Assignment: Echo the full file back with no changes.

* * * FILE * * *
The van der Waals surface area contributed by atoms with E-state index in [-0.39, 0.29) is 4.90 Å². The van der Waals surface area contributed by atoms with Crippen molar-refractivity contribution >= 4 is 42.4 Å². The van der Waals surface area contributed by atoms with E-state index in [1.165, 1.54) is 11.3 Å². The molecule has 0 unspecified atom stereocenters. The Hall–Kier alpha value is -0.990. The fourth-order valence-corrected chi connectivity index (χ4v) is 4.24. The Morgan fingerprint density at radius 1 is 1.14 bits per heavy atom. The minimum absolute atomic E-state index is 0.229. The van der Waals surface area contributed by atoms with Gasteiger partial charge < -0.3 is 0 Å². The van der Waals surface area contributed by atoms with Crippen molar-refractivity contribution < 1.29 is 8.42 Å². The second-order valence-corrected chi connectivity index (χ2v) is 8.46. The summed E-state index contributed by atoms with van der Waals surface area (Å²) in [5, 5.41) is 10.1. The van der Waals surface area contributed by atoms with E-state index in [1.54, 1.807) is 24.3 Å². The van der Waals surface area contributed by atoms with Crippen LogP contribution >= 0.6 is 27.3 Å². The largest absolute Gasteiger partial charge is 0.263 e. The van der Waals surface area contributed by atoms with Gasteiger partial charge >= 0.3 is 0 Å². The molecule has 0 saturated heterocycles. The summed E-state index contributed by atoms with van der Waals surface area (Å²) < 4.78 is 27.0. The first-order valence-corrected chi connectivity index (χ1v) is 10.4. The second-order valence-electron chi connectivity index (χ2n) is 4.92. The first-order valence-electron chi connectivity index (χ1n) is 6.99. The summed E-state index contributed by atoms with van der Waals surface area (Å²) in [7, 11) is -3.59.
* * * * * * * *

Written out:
The van der Waals surface area contributed by atoms with E-state index in [-0.39, 0.29) is 4.90 Å². The van der Waals surface area contributed by atoms with Crippen molar-refractivity contribution >= 4 is 42.4 Å². The van der Waals surface area contributed by atoms with E-state index in [1.165, 1.54) is 11.3 Å². The molecule has 0 unspecified atom stereocenters. The Hall–Kier alpha value is -0.990. The fourth-order valence-corrected chi connectivity index (χ4v) is 4.24. The Morgan fingerprint density at radius 1 is 1.14 bits per heavy atom. The minimum absolute atomic E-state index is 0.229. The van der Waals surface area contributed by atoms with Gasteiger partial charge < -0.3 is 0 Å². The van der Waals surface area contributed by atoms with Crippen molar-refractivity contribution < 1.29 is 8.42 Å². The second-order valence-corrected chi connectivity index (χ2v) is 8.46. The summed E-state index contributed by atoms with van der Waals surface area (Å²) in [5, 5.41) is 10.1. The van der Waals surface area contributed by atoms with E-state index in [1.54, 1.807) is 24.3 Å². The van der Waals surface area contributed by atoms with Crippen LogP contribution >= 0.6 is 27.3 Å². The largest absolute Gasteiger partial charge is 0.263 e. The van der Waals surface area contributed by atoms with Gasteiger partial charge >= 0.3 is 0 Å². The molecule has 0 saturated heterocycles. The summed E-state index contributed by atoms with van der Waals surface area (Å²) < 4.78 is 27.0. The first-order valence-corrected chi connectivity index (χ1v) is 10.4. The second-order valence-electron chi connectivity index (χ2n) is 4.92. The first-order valence-electron chi connectivity index (χ1n) is 6.99. The summed E-state index contributed by atoms with van der Waals surface area (Å²) in [7, 11) is -3.59.